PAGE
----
Not so long ago, buy-to-let was seen to be a sound property investment – a proven, productive and profitable piece of business.
On an industrial scale this entailed super-rich individuals or large consortia buying houses, apartments or flats, if necessary sprucing them up a little and then letting them out to reliable tenants whose rent covered the owner’s or owners’ mortgage repayments as well as providing surplus to be invested in more property or deposited in a pension pot.
Meanwhile, with property prices seemingly destined to go on rising, the landlords’ investment continued to grow in value.
In the vernacular, a nice little earner from whatever angle one viewed it. But at a much more modest level, houses, apartments and flats were bought by ordinary people, too. They included parents who saw the merits of providing affordable accommodation for their offspring who were studying at university. And they, too, saw that as an investment which would continue to increase in value. Others who entered the world of buy-to-let included young couples who, having previously owned two homes, moved into one when they married. They kept the second, however, turning it into a rental property which more than paid for itself whilst also appreciating in worth.
Then there were those who inherited property following the death of an elderly parent. Rather than rushing to sell the home left to them, they kept it on and rent it out.
It remains to be seen how any of those highlighted above will fare now that Chancellor George Osborne appears to declared war on the UK buy-to-let market which has mushroomed in size in recent years.
With speculators buying up swathes of property for rental in London in particular, he is moving to offset that trend, given that it is threatening to destabilise the economy in general and house prices in particular.
To that end he is in step with the Bank of England which also is acting to head off property speculators at the figurative pass. This follows a series of warnings by the BoE’s Monetary Policy Committee about the impact of high levels of mortgage lending to buy-to-let borrowers.
The figures underline the MPC’s concerns; from January 1 to September 30, 2015, buy-to-let lending soared by 10%, compared with a rise of just 0.4% in the owner-occupier sector.
In mid-2015 there were 1.7 million buy-to-let mortgages worth a staggering £201 billion. That translates as 16% of the UK’s residential mortgage market. In 2002 the share was 2%. By 2008 – when things went so disastrously wrong – it had risen to 12%.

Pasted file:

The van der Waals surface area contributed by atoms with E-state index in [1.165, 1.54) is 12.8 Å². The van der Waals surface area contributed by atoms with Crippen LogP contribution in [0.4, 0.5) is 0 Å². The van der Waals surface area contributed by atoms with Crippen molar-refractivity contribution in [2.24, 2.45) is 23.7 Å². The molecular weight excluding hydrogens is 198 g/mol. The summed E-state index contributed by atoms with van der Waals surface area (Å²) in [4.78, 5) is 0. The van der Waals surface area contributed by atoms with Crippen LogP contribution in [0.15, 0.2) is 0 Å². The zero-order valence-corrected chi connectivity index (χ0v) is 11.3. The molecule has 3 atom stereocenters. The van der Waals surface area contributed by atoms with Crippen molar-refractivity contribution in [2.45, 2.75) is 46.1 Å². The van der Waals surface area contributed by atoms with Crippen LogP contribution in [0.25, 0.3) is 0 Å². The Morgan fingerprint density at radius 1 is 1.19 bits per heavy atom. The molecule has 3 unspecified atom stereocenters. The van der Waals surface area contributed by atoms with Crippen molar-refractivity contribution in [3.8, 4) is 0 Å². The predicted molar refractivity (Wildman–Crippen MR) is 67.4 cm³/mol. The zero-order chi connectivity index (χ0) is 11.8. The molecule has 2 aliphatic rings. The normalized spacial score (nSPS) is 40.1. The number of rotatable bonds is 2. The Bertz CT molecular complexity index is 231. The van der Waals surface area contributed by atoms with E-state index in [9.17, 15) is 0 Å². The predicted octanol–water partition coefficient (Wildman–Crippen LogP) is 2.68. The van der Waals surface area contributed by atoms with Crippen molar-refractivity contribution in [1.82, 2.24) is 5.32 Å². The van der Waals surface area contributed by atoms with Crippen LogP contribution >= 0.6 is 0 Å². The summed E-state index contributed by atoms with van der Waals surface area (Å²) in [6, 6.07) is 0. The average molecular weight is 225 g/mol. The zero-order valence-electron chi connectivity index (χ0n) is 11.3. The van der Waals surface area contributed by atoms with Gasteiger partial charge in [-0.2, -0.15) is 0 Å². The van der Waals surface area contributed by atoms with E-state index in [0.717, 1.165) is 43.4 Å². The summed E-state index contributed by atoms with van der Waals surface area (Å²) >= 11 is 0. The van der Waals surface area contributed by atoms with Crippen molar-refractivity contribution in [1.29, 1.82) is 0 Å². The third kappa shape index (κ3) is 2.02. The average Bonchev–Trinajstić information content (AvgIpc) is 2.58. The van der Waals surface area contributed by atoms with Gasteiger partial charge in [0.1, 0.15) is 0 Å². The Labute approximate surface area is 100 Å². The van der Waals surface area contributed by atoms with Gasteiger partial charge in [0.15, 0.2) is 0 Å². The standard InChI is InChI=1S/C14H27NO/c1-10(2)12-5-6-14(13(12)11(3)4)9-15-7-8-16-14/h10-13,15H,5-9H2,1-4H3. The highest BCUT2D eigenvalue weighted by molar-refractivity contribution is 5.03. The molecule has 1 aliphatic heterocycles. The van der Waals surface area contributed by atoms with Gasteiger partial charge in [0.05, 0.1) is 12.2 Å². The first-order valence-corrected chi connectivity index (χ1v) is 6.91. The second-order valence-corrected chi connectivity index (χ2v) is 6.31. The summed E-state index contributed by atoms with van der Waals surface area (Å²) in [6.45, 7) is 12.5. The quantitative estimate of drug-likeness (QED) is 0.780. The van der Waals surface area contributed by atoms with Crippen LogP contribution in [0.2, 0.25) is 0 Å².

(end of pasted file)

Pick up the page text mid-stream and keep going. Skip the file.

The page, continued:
As a result of this trend, the Chancellor has signalled his determination to restrict the size of loans to landlords. If he and the Bank of England are united on this one, mortgages advanced to buy-to-let property owners will be assessed strictly in accordance with the value of the property AND rental repayments on it.
That is because a major concern at this stage is that landlords may run into mortgage repayment problems in the not too distant future. There are reasons for this anxiety, not least because landlords tend to take out interest-only loans. So if, due to them encountering payment difficulties, they chose to sell, that could see the marketplace swamped with for-sale properties, a scenario both George Osborne and BoE governor Mark Carney are very keen to avoid.
Between April 1 and June 30, 2015, a massive 85% of newly-issued buy-to-let loans were of the interest-only variety, so misgivings about that are understandable. Already we have seen the Chancellor make changes which mean less tax relief for buy-to-let property owners. To that he has added an increase in stamp duty, pushing it up by a full 3%.
So banks are becoming noticeably more cautious when it comes to lending for buy-to-let or second property purchases. Again, that is understandable, recent history having shown that buy-to-let mortgages are over two times more likely to end up creating problems for banks than those given to conventional owner-occupiers. To that add the fact bankers believe that landlords will pose a real threat to the economy in the event of a slowdown or downturn in the property market. Why? Because in the bankers’ eyes, when the going gets tough, buy-to-let landlords are much more likely to default than home-owners.
The BoE’s end-of-third-quarter 2015 statement confirmed those misgivings, stating: “Since 2010, rates of credit loss on buy-to-let loans in the United Kingdom have been around twice those incurred on lending to owner-occupiers. Assessed against relevant affordability metrics, buy-to-let borrowers appear more vulnerable to an unexpected rise in interest rates or a fall in income.”
With the rental sector growing quickly, first-time buyers are finding it harder to get a foot on the bottom rung of the property ladder. So that’s the circuit; more buy-to-let borrowers snapping up houses, flats and apartments and by so-doing gobbling up an ever-increasing percentage of the mortgage pie, thereby making it harder and harder for young would-be home-owners. But, in the background, the shadow cast by a bad repayment record coupled with vulnerability to changes in property prices or interest rates.
If you are a landlord worried about any of these issues, now is the time to seek help. Contact our team at Aria Residential, Belfast, phone 028 9059 9599